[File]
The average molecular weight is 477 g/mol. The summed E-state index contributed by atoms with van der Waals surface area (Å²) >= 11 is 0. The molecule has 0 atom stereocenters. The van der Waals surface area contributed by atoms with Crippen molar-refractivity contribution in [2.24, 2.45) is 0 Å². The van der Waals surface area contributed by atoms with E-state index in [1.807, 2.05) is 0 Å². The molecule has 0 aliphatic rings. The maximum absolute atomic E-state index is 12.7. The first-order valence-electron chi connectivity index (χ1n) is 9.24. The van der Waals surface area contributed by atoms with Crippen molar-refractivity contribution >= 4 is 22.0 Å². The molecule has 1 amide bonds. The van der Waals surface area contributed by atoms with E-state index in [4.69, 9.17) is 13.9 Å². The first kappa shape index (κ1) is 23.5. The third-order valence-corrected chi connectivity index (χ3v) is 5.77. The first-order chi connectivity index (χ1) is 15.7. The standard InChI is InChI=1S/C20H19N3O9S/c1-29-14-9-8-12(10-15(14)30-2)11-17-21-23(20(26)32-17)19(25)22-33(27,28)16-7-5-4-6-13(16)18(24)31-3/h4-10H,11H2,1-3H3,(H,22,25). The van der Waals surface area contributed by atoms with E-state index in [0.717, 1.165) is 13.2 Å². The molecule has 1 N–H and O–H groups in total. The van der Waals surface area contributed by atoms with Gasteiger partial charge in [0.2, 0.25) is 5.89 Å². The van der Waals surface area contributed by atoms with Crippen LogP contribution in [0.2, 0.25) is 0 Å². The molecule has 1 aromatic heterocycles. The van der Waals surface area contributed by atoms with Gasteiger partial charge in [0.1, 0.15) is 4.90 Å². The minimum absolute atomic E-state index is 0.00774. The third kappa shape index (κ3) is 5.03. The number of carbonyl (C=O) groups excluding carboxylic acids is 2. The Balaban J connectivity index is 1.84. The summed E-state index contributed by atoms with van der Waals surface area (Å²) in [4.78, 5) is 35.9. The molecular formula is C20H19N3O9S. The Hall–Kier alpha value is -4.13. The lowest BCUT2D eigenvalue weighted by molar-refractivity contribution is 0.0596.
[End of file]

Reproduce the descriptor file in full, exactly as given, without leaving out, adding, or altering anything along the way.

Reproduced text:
The average molecular weight is 477 g/mol. The summed E-state index contributed by atoms with van der Waals surface area (Å²) >= 11 is 0. The molecule has 0 atom stereocenters. The van der Waals surface area contributed by atoms with Crippen molar-refractivity contribution in [2.24, 2.45) is 0 Å². The van der Waals surface area contributed by atoms with E-state index in [1.807, 2.05) is 0 Å². The molecule has 0 aliphatic rings. The maximum absolute atomic E-state index is 12.7. The first-order valence-electron chi connectivity index (χ1n) is 9.24. The van der Waals surface area contributed by atoms with Crippen molar-refractivity contribution >= 4 is 22.0 Å². The molecule has 1 amide bonds. The van der Waals surface area contributed by atoms with E-state index in [4.69, 9.17) is 13.9 Å². The first kappa shape index (κ1) is 23.5. The third-order valence-corrected chi connectivity index (χ3v) is 5.77. The first-order chi connectivity index (χ1) is 15.7. The standard InChI is InChI=1S/C20H19N3O9S/c1-29-14-9-8-12(10-15(14)30-2)11-17-21-23(20(26)32-17)19(25)22-33(27,28)16-7-5-4-6-13(16)18(24)31-3/h4-10H,11H2,1-3H3,(H,22,25). The van der Waals surface area contributed by atoms with E-state index in [0.717, 1.165) is 13.2 Å². The molecule has 1 N–H and O–H groups in total. The van der Waals surface area contributed by atoms with Gasteiger partial charge in [0.2, 0.25) is 5.89 Å². The van der Waals surface area contributed by atoms with Crippen LogP contribution in [0.2, 0.25) is 0 Å². The molecule has 1 aromatic heterocycles. The van der Waals surface area contributed by atoms with Gasteiger partial charge in [0.1, 0.15) is 4.90 Å². The minimum absolute atomic E-state index is 0.00774. The third kappa shape index (κ3) is 5.03. The number of carbonyl (C=O) groups excluding carboxylic acids is 2. The Balaban J connectivity index is 1.84. The summed E-state index contributed by atoms with van der Waals surface area (Å²) in [4.78, 5) is 35.9. The molecular formula is C20H19N3O9S. The Hall–Kier alpha value is -4.13. The lowest BCUT2D eigenvalue weighted by molar-refractivity contribution is 0.0596.